• Brian Gallagher

A veteran musician’s view on today’s music scene


Saint-Lazare musician of April Wine and Mashmakan fame Brian Greenway, who’ll be performing July 11 at the 17th edition of the West Island Blues festival, reflects on the challenges that face both veteran and up-and-coming musical artists in a virtual streaming world that’s been additionally complicated with a global pandemic.

Almost all of us are familiar with local musician Brian Greenway whose music career has spanned decades from his early days with Mashmakan through his long successful career with the iconic Canadian group April Wine. He has also forged out a fantastic solo act as well which I have had the pleasure of catching several times. He was kind enough to sit down (virtually of course) with me for an exclusive interview for The Journal to discuss this brave new world that musicians are facing.

TJ: Hey Brian, thanks for taking the time to discuss today’s music scene. How have the changes brought about by the COVID-19 pandemic affected yourself or other working musicians you know?

BG: COVID-19 stopped the music industry dead in its tracks overnight. No warning, no indication. World-wide. Every band, every musician, crew, agent, venue big or small in the world. It’s unprecedented. There are no words to describe it. Total stoppage. Your livelihood has vanished overnight. Your brain really can’t conceive it. You hope that it will come back soon but the more you see of the pandemic you know it’s going to be a long time before you can resume touring. It will never be the same when you do. It’s an unparalleled event. You can practice and play on the internet but not in front of a live audience. You can’t travel, can’t go on the road or tour. A big part of you has just stopped and you don’t know what to do about it. It makes you sad & frustrated. It’s a feeling you really can’t understand unless you’re a musician. Imagine a runner not being allowed to run.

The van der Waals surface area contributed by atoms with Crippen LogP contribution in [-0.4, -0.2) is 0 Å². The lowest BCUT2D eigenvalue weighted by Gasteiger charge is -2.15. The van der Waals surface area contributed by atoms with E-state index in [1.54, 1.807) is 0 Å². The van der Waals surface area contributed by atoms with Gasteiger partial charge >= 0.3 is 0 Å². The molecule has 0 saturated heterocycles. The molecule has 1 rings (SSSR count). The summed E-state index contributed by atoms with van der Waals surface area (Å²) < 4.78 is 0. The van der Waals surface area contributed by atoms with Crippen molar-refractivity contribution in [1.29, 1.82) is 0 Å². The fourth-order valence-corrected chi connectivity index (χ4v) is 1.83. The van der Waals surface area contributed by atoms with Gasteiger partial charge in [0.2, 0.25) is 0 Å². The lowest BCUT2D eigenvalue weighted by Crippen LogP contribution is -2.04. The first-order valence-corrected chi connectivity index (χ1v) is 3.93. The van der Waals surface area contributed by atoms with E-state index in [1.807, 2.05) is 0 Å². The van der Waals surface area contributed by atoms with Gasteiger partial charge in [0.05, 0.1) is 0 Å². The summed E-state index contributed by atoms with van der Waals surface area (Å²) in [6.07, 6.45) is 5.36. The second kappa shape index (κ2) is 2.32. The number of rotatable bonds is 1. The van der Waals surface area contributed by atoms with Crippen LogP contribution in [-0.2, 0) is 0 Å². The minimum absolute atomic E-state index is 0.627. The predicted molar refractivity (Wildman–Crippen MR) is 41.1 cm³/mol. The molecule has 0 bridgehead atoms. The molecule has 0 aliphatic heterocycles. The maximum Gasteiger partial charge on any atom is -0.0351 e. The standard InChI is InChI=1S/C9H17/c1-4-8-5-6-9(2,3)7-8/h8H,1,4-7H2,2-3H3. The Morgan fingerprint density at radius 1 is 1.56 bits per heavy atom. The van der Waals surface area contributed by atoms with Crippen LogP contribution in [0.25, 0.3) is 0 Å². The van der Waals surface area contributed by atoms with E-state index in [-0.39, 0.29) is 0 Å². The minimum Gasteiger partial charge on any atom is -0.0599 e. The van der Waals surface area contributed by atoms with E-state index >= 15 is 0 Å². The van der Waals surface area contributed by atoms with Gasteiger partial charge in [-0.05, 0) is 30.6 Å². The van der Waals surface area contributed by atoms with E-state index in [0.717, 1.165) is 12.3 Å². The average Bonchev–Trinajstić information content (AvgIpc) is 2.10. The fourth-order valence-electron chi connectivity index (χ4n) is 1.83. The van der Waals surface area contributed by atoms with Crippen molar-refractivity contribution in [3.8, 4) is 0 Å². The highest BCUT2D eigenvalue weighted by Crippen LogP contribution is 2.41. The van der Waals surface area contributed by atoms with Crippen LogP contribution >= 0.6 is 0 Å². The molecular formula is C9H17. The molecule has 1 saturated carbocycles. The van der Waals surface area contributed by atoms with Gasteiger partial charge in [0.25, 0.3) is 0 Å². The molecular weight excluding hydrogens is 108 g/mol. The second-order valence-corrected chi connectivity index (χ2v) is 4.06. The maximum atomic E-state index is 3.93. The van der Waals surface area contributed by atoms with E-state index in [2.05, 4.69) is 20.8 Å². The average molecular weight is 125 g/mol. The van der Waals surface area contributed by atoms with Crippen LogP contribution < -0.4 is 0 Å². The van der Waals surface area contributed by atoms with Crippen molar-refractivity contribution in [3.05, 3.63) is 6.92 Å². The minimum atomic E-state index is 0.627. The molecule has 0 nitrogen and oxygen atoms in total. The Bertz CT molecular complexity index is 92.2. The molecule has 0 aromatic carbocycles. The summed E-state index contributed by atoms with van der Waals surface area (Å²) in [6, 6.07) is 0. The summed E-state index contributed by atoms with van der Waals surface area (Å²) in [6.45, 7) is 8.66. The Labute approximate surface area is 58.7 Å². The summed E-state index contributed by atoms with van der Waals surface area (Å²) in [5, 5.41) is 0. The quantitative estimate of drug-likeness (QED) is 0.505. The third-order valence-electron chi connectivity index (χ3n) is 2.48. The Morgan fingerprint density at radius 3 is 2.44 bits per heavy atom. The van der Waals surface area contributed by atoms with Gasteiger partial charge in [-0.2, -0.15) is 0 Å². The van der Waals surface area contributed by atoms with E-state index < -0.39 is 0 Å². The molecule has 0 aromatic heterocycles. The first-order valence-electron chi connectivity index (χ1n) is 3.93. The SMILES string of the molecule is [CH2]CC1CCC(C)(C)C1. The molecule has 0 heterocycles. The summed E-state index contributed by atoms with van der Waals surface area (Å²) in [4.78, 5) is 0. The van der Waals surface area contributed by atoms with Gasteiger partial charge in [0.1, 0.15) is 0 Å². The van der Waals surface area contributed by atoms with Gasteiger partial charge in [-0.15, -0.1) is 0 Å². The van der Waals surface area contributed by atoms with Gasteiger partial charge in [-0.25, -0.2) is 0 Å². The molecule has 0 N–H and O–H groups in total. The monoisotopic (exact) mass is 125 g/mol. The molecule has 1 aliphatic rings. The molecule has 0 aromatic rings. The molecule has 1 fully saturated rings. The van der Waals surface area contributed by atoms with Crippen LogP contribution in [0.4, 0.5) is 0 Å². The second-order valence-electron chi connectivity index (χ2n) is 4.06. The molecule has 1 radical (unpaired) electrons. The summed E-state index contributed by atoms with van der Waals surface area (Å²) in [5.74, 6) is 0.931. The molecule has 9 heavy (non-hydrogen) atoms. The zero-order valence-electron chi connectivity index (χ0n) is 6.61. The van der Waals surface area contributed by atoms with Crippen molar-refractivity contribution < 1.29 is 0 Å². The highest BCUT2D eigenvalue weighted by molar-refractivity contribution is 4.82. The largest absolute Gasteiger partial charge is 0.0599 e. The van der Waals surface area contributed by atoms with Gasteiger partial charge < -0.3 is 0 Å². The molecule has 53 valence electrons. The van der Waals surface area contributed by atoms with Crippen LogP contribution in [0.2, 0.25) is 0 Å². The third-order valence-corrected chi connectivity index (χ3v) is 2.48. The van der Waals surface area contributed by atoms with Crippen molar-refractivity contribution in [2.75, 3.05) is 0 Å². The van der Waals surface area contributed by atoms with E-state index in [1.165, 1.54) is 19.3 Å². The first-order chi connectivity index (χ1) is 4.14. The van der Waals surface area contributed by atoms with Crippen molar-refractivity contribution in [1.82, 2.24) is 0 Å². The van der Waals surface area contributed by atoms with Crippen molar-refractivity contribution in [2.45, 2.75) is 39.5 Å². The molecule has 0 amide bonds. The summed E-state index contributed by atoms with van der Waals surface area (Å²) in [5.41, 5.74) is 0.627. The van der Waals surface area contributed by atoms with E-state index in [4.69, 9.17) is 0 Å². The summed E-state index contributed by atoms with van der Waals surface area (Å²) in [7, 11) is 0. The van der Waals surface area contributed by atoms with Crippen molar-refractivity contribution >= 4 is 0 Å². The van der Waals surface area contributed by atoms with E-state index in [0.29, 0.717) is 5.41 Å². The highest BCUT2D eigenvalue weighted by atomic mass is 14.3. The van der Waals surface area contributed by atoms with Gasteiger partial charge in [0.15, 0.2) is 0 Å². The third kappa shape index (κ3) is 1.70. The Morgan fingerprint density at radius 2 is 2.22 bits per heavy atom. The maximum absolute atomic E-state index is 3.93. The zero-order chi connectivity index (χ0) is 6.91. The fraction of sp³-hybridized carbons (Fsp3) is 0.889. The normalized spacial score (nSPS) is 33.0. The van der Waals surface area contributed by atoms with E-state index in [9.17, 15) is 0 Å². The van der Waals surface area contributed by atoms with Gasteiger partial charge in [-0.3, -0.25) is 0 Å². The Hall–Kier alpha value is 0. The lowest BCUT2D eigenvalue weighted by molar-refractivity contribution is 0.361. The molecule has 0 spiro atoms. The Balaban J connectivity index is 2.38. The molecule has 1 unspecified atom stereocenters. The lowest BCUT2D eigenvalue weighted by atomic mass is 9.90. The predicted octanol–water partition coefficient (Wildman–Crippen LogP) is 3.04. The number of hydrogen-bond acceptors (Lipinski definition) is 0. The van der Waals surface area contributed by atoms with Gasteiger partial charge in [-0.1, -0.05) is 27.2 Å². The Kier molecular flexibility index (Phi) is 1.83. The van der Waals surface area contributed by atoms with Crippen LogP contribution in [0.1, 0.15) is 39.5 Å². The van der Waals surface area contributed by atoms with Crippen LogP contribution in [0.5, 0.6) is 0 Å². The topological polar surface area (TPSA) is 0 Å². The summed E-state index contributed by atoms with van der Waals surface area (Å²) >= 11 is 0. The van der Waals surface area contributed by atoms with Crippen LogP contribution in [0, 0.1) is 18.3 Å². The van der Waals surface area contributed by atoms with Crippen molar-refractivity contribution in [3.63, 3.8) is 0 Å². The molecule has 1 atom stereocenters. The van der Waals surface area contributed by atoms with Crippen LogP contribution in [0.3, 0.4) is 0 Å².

TJ: What are the ways you think you and others can stay ‘current’ in this new environment?

BG: Obviously the internet, Facebook Live, YouTube are the only resources available for mass viewing. Most everyone has done some kind of presentation online during the pandemic. Keep your name in the fans’ minds. Reinvent how you perform. You can’t reinvent being a musician but you can reinvent your presence. Make your online show as good as possible. Spend some time designing where you will do it. Beware of the background, lighting, sound, and what you’re wearing. Is it messy? Clean it up. Do it like you were on stage. Presentation always counts.

TJ: Are you anxious to get back out in front of a ‘live’ crowd and how do you think that will be different moving forward? Do you think the opportunities to play in small venues/bars etc. will come back or have they reduced permanently?

BG: It’s anybody’s guess how it will return. This large live industry was the first to close and will be the last to reopen. Reduction in room capacity will only reduce the musicians’ fee. The bar scene has always devalued the money a musician or band playing in the bars or local nightclubs makes. It hasn’t changed in 30 years. I’m sure the bars, nightclubs and restaurants will still charge full amounts for their drinks and food but pay the talent a reduced wage because of reduced capacity. But some places are more fair than others.

TJ: What are your musical plans for the summer (other than this weekend’s virtual West Island Blues Festival) or are you taking a well-deserved rest?